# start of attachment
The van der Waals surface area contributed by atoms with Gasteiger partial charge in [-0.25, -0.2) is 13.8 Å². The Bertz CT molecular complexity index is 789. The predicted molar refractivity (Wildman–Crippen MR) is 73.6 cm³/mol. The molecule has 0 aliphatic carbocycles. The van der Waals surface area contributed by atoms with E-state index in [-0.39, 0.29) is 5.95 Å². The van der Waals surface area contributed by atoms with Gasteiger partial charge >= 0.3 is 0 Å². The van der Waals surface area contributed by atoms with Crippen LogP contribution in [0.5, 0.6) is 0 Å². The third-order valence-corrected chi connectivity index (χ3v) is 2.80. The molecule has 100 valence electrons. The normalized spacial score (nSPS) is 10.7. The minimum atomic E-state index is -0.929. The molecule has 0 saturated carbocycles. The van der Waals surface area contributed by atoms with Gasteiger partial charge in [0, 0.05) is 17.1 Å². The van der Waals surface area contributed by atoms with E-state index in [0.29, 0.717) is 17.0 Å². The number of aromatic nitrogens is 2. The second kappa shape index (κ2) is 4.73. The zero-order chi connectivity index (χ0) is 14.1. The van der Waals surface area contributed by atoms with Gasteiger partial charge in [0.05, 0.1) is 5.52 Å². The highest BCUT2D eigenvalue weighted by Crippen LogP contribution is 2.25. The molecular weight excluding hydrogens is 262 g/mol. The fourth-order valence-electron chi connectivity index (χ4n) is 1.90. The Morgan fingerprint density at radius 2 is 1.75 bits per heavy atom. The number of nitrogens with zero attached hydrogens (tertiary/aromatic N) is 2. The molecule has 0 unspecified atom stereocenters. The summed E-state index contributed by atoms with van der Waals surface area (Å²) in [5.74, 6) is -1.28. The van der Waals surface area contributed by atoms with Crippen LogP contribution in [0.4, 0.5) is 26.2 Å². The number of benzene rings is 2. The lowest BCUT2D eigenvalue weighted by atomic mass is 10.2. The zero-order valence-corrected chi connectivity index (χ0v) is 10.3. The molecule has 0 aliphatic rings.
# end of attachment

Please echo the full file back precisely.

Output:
The van der Waals surface area contributed by atoms with Gasteiger partial charge in [-0.25, -0.2) is 13.8 Å². The Bertz CT molecular complexity index is 789. The predicted molar refractivity (Wildman–Crippen MR) is 73.6 cm³/mol. The molecule has 0 aliphatic carbocycles. The van der Waals surface area contributed by atoms with E-state index in [-0.39, 0.29) is 5.95 Å². The van der Waals surface area contributed by atoms with Gasteiger partial charge >= 0.3 is 0 Å². The van der Waals surface area contributed by atoms with Crippen LogP contribution in [0.5, 0.6) is 0 Å². The third-order valence-corrected chi connectivity index (χ3v) is 2.80. The molecule has 100 valence electrons. The normalized spacial score (nSPS) is 10.7. The minimum atomic E-state index is -0.929. The molecule has 0 saturated carbocycles. The van der Waals surface area contributed by atoms with Gasteiger partial charge in [0, 0.05) is 17.1 Å². The van der Waals surface area contributed by atoms with E-state index in [0.29, 0.717) is 17.0 Å². The number of aromatic nitrogens is 2. The second kappa shape index (κ2) is 4.73. The zero-order chi connectivity index (χ0) is 14.1. The van der Waals surface area contributed by atoms with Gasteiger partial charge in [0.05, 0.1) is 5.52 Å². The highest BCUT2D eigenvalue weighted by Crippen LogP contribution is 2.25. The molecular weight excluding hydrogens is 262 g/mol. The fourth-order valence-electron chi connectivity index (χ4n) is 1.90. The Morgan fingerprint density at radius 2 is 1.75 bits per heavy atom. The number of nitrogens with zero attached hydrogens (tertiary/aromatic N) is 2. The molecule has 0 unspecified atom stereocenters. The summed E-state index contributed by atoms with van der Waals surface area (Å²) in [5.74, 6) is -1.28. The van der Waals surface area contributed by atoms with Crippen LogP contribution in [0.4, 0.5) is 26.2 Å². The number of benzene rings is 2. The lowest BCUT2D eigenvalue weighted by atomic mass is 10.2. The zero-order valence-corrected chi connectivity index (χ0v) is 10.3. The molecule has 0 aliphatic rings.